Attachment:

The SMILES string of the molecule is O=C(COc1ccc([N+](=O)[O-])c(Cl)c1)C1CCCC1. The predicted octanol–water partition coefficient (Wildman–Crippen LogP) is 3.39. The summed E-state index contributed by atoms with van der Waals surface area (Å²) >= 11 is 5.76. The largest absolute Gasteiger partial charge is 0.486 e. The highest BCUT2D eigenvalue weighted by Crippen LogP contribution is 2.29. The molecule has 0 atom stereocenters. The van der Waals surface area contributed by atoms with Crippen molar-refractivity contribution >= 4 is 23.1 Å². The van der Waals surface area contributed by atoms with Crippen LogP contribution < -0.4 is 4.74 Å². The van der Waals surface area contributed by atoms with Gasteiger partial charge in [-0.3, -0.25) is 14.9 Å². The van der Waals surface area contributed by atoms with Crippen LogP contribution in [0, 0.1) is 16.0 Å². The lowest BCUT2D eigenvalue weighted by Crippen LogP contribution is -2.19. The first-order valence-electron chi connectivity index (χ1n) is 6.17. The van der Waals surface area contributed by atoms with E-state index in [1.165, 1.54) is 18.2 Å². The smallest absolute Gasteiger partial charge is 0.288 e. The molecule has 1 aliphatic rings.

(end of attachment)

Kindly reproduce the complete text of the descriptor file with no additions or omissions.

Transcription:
The SMILES string of the molecule is O=C(COc1ccc([N+](=O)[O-])c(Cl)c1)C1CCCC1. The predicted octanol–water partition coefficient (Wildman–Crippen LogP) is 3.39. The summed E-state index contributed by atoms with van der Waals surface area (Å²) >= 11 is 5.76. The largest absolute Gasteiger partial charge is 0.486 e. The highest BCUT2D eigenvalue weighted by Crippen LogP contribution is 2.29. The molecule has 0 atom stereocenters. The van der Waals surface area contributed by atoms with Crippen molar-refractivity contribution >= 4 is 23.1 Å². The van der Waals surface area contributed by atoms with Crippen LogP contribution < -0.4 is 4.74 Å². The van der Waals surface area contributed by atoms with Gasteiger partial charge in [-0.3, -0.25) is 14.9 Å². The van der Waals surface area contributed by atoms with Crippen LogP contribution in [0, 0.1) is 16.0 Å². The lowest BCUT2D eigenvalue weighted by Crippen LogP contribution is -2.19. The first-order valence-electron chi connectivity index (χ1n) is 6.17. The van der Waals surface area contributed by atoms with E-state index in [1.165, 1.54) is 18.2 Å². The smallest absolute Gasteiger partial charge is 0.288 e. The molecule has 1 aliphatic rings.